PCB3063_Chapter08_Spring2018 (1).doc - PCB 3063 Chapter 8...

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PCB 3063 Chapter 8 CHAPTER 8 VARIATION IN CHROMOSOME STRUCTURE AND NUMBER INTRODUCTION CHROMOSOME STUDIES CYTOGENETICS is the field that involves the microscopic examination of chromosomes - It typically examines the chromosomal composition of a specific cell or organism - This allows the detection of individuals with abnormal chromosome number or structure - This also provides a way to distinguish between species • Refer to Figure 8.1 Types of chromosomes • Chromosomes can be divided into four main types based on their centromere location • Three main features are used to identify and classify chromosomes 1. Size 2. Location of the centromere 3. Banding patterns - These features are all seen in a KARYOTYPE CHROMOSOMAL VARIATION • Chromosomal variation can occur in two basic ways: Structure and Number • The study of chromosomal variation is important for several reasons 1. They can have major effects on the PHENOTYPE of an organism 2. They can have major effects on the phenotype of the organism’s OFFSPRING 3. They have been an important force in the EVOLUTION of species • A given abnormality may be present in all body cells, or in some of them - MOSAICISM = The presence of two or more cell lines in an individual, one or more of which are abnormal VARIATION IN CHROMOSOME NUMBER
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PCB 3063 Chapter 8 • Chromosome numbers can vary in two ways (Figure 8.15) - EUPLOIDY - Changes in the entire set of chromosomes - Occurs occasionally in animals and frequently in plants - ANUEPLOIDY - Changes in individual chromosomes rather than in the complete set - Regarded as abnorma l conditions • In general changes in chromosome number have a MORE SEVERE effect on survival than changes in chromosome structure ANEUPLOIDY • Aneuploidy includes - Monosomy = One homologue is missing - Trisomy = One extra homologue is present - Tetrasomy = Two extra homologues are present - Double monosomy = Two different homologues are missing - Double trisomy = Two different extra homologues are present - Nullisomy = A whole pair of chromosomes is missing • Note: These definitions apply to a DIPLOID cell • Aneuploidy commonly causes an abnormal phenotype - It leads to an IMBALANCE in the amount of gene products - Refer to Figure 8.16 Monosomy - Tolerated in some plants - In Drosophila - Haplo-IV = Survive but have problems! Missing one small copy of chromosome 4 have limited flight - Lethal in humans except for the X chromosome we can only tolerate 1 copy of chromosome X Turner Syndrome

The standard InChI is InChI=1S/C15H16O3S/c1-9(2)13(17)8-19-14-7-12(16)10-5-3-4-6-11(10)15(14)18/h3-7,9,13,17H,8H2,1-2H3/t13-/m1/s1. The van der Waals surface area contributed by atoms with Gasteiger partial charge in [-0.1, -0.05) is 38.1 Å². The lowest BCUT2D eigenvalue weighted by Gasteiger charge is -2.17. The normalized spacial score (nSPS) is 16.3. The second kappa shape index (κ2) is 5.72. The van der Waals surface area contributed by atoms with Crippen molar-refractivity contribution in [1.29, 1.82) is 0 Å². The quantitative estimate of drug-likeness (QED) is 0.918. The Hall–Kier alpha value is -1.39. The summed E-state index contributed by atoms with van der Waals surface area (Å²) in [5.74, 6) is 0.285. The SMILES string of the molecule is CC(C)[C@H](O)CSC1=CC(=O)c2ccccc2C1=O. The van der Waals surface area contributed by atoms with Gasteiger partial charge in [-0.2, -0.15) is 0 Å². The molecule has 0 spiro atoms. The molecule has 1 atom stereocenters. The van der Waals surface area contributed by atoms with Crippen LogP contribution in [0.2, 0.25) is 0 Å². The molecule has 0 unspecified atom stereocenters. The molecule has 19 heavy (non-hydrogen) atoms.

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PCB 3063 Chapter 8 - Syndrome first described by Henry Turner in 1938 - Chromosomal abnormality first described by Ford et al. in 1959 - Karyotype = 45, X 45, XO - Frequency = 1 in 10,000 LIVE FEMALE BIRTHS - Features = - Short stature - Webbed neck - Underdeveloped ovaries (streak gonads) STERILE - Wide chest with widely-spaced nipples - About normal intelligence - Failure to develop secondary sexual characteristics - 40-50% of patients are mosaics - ~99% of Turner syndrome conceptions are lost prenatally - Therapy may help - Anabolic steroids - Estrogen
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